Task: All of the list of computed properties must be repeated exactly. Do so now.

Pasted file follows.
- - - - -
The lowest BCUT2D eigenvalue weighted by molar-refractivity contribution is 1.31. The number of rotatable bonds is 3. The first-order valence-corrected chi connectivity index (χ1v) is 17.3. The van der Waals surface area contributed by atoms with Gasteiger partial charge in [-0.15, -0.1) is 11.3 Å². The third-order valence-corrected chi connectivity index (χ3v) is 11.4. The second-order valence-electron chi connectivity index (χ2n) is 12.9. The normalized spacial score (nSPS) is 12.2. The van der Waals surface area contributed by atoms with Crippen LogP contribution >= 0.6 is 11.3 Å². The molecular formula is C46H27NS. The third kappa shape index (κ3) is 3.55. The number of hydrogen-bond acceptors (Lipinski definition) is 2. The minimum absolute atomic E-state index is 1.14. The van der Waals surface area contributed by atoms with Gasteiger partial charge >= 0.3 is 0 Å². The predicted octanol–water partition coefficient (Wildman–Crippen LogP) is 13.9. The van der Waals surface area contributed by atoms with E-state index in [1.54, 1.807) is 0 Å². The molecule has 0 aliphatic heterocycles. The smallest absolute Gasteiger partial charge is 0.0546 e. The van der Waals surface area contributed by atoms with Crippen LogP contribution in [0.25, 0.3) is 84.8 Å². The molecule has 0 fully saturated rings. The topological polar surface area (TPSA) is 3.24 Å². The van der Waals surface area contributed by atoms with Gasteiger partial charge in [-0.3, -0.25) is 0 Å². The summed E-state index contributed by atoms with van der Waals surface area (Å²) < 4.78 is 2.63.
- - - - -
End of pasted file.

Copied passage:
The lowest BCUT2D eigenvalue weighted by molar-refractivity contribution is 1.31. The number of rotatable bonds is 3. The first-order valence-corrected chi connectivity index (χ1v) is 17.3. The van der Waals surface area contributed by atoms with Gasteiger partial charge in [-0.15, -0.1) is 11.3 Å². The third-order valence-corrected chi connectivity index (χ3v) is 11.4. The second-order valence-electron chi connectivity index (χ2n) is 12.9. The normalized spacial score (nSPS) is 12.2. The van der Waals surface area contributed by atoms with Crippen LogP contribution >= 0.6 is 11.3 Å². The molecular formula is C46H27NS. The third kappa shape index (κ3) is 3.55. The number of hydrogen-bond acceptors (Lipinski definition) is 2. The minimum absolute atomic E-state index is 1.14. The van der Waals surface area contributed by atoms with Gasteiger partial charge >= 0.3 is 0 Å². The predicted octanol–water partition coefficient (Wildman–Crippen LogP) is 13.9. The van der Waals surface area contributed by atoms with E-state index in [1.54, 1.807) is 0 Å². The molecule has 0 aliphatic heterocycles. The smallest absolute Gasteiger partial charge is 0.0546 e. The van der Waals surface area contributed by atoms with Crippen LogP contribution in [0.25, 0.3) is 84.8 Å². The molecule has 0 fully saturated rings. The topological polar surface area (TPSA) is 3.24 Å². The van der Waals surface area contributed by atoms with Gasteiger partial charge in [-0.3, -0.25) is 0 Å². The summed E-state index contributed by atoms with van der Waals surface area (Å²) < 4.78 is 2.63.